ITB CONVENTION: INDUSTRY CELEBRATES WOMEN IN TOURISM
The words, “the future of men is women”, penned by French poet Louis Aragon, have never meant so much as they do today.
To coincide with this year’s International Women’s Day, on March 8, the organisers of the ITB Berlin Convention paid tribute to all women in the travel industry, by asking five female decision makers to talk about their careers in the sector.
Women are helping to shape the travel industry and, in times of crisis, they often show great resilience and empathy. “In times of crisis, female leadership has never been so important,” said Rika Jean Francois, ITB Commissioner CRS. “And it is good to hear female voices who have done a lot for tourism.”
Moldovan woman offers aid to Ukrainian refugees
Jean Francois praised Natalia Turcanu, executive director, National Inbound & Domestic Tourism Association of Moldova, who took the lead to help Ukrainian refugees arriving in the neighbouring country. “We take care of 10,000 Ukrainians who passed the border and I am proud to see our guest houses, hotels and wineries taking care of them,” said Turcanu. “More than 95% of our sector are female workers. They helped not only to accommodate and give food to refugees but also comfort Ukrainian families.” More information for refugees can be found here.
Providing data on water precipitation in India
Another example of resilience and empathy was the work by Dr. Sreeja KG, director research, EQUINOCT Community Sourced Modelling Solution in India. In her role as a climatologist, Dr. Sreeja KG educates and provides tools to poor communities on how to prevent potential floods. “In 2018, poor communities were left in the dark when giant flooding occurred,” she explained. “In the past two years, we have created data stations and communities agencies providing information. They also provide training to local communities which can analyse data and take prevention measures.”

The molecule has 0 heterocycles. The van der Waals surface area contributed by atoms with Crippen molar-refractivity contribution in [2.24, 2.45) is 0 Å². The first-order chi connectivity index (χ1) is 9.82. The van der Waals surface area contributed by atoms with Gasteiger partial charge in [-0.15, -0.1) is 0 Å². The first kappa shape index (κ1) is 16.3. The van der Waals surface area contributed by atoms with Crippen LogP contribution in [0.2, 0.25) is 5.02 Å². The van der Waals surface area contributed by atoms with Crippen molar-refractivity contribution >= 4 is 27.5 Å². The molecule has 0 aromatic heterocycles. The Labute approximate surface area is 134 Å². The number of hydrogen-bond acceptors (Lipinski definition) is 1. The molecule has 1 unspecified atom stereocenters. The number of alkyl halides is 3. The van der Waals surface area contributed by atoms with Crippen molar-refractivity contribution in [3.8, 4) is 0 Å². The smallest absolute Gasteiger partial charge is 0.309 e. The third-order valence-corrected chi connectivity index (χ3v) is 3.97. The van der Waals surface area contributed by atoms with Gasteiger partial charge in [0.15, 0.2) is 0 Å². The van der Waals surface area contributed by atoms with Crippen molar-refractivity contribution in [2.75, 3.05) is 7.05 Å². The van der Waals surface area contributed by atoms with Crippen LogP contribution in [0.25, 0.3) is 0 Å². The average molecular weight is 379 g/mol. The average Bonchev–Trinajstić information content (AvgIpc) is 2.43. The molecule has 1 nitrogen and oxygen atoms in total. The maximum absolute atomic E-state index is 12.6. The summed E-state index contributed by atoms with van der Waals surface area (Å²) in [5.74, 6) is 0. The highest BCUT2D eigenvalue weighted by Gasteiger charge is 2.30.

International expert of ecotourism and voluntourism
Another personality is Muna Haddad, a Jordanian lady running inbound tour operator Baraka in Jordan. She created ecotourism development strategies for six protected areas and special conservation areas in Jordan, evaluated international ecotourism experiences and prepared ecotourism marketing strategies, specifically for small communities. She is regularly invited to speak about ecotourism, voluntourism and community based tourism across the world, including at ITB Berlin.
Bringing female rangers into the limelight
Another strong female leader invited to talk at ITB was Holly Budge, head of How Many Elephants and the World Female Ranger Week. “The event pays tribute to female rangers who are custodians of national parks around the Globe,” Budge explained. “Starting first in Africa, our World Female Ranger Week raises funds to support and help gender imbalance on conservation as only 11% of rangers are female. The event also raises global awareness and we now have female rangers from across the world, from Scotland to South America.”
Rethinking strategies in Covid times
Finally, Shana Fatina, the founder and commissioner of ORA DIVE in Labuan Bajo, Flores (East Indonesia) is an example of female emancipation in tourism. ORA DIVE was created in 2014 caring for tours of Komodo Island and diving excursions. “I am still the only female diving master. But it encourages more woman to try diving as well,” she said. Promoting conservation awareness and responsible tourism, Fatina used the isolation period of the Covid pandemic to develop new projects with villagers such as converting recycled plastic waste into souvenirs. “Covid helped to rethink our brand strategy and rebound,” added Fatina.